As soon as we got the news about my grandfather, she started freaking out. I knew immediately what she was worried about, so I assured her that she wouldn't have to go with us. She would not calm down, however, until we talked to my in-laws to make sure she could stay with them. Problem solved? I wish it was that easy. The whole day she followed me around, obsessing over plans, working herself up into a frenzy. The most difficult part about it was that I couldn't really stop and mourn, because if she saw me break down, she would really start freaking out. So I had to hold it together all day, as I tried to make our plans and arrangements, she trailed after me, questioning me every few minutes.

Katie feels really bad that she isn't going with us. She is very concerned about my mother, and my grandmother, and feels sad for them. She is also worried that everyone is going to be mad at her for not attending the funeral, so I had to reassure her (over and over) that everyone would understand. And I know they will. Everyone in my family and my husbands family are very gracious when it comes to Katie. They all love her very much, and are generous with helping us out with whatever they can.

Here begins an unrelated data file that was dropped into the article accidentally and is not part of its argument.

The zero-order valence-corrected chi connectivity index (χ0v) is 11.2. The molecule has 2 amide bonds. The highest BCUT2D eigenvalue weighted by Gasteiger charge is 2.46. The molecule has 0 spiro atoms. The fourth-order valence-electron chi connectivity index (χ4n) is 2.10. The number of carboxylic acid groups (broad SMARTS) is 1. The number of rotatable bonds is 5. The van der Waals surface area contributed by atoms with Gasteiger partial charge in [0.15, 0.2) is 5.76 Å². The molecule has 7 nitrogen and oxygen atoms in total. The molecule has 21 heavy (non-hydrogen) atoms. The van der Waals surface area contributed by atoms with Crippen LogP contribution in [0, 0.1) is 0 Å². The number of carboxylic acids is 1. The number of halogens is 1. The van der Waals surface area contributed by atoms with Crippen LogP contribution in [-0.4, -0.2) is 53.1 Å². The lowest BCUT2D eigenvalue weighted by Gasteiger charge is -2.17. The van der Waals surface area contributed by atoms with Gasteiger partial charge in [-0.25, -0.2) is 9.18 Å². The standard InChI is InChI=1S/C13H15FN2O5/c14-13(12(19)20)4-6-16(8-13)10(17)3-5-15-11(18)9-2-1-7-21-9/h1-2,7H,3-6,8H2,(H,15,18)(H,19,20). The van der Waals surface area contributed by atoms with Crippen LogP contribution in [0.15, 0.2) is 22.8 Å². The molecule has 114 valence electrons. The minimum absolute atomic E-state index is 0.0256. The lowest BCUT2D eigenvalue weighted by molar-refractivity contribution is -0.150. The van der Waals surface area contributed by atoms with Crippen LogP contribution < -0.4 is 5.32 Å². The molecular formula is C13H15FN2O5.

All our bags are now packed, I have ironed and arranged and prepared and made a million phone calls. Katie has her own bags packed, with her snacks and clothes and toys, all ready to stay the night at her other grandmas house. She will behave herself, I know she will, but I will worry the whole time we are gone. But I know for a fact that I would not be able to properly say goodbye to my grandpa if Katie was there. Sometimes our Adventures in Autism take us in opposite directions.